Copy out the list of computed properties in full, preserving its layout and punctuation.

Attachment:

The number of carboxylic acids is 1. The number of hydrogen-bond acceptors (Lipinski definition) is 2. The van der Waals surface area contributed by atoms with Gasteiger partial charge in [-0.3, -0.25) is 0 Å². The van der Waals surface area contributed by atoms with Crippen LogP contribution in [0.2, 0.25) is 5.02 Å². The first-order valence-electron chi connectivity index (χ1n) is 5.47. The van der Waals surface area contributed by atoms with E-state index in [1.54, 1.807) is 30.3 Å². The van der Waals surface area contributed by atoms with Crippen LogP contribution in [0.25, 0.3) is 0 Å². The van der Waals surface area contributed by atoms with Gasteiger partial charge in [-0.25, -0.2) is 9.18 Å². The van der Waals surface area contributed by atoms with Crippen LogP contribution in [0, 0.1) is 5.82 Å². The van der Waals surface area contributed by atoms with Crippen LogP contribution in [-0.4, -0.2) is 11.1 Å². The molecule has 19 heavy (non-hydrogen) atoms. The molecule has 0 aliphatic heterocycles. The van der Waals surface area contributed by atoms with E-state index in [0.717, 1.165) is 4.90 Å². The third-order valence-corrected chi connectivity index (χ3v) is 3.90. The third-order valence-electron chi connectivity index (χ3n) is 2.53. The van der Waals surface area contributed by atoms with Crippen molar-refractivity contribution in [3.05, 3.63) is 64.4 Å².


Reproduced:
The number of carboxylic acids is 1. The number of hydrogen-bond acceptors (Lipinski definition) is 2. The van der Waals surface area contributed by atoms with Gasteiger partial charge in [-0.3, -0.25) is 0 Å². The van der Waals surface area contributed by atoms with Crippen LogP contribution in [0.2, 0.25) is 5.02 Å². The first-order valence-electron chi connectivity index (χ1n) is 5.47. The van der Waals surface area contributed by atoms with E-state index in [1.54, 1.807) is 30.3 Å². The van der Waals surface area contributed by atoms with Crippen LogP contribution in [0.25, 0.3) is 0 Å². The van der Waals surface area contributed by atoms with Gasteiger partial charge in [-0.25, -0.2) is 9.18 Å². The van der Waals surface area contributed by atoms with Crippen LogP contribution in [0, 0.1) is 5.82 Å². The van der Waals surface area contributed by atoms with Crippen LogP contribution in [-0.4, -0.2) is 11.1 Å². The molecule has 19 heavy (non-hydrogen) atoms. The molecule has 0 aliphatic heterocycles. The van der Waals surface area contributed by atoms with E-state index in [0.717, 1.165) is 4.90 Å². The third-order valence-corrected chi connectivity index (χ3v) is 3.90. The third-order valence-electron chi connectivity index (χ3n) is 2.53. The van der Waals surface area contributed by atoms with Crippen molar-refractivity contribution in [3.05, 3.63) is 64.4 Å².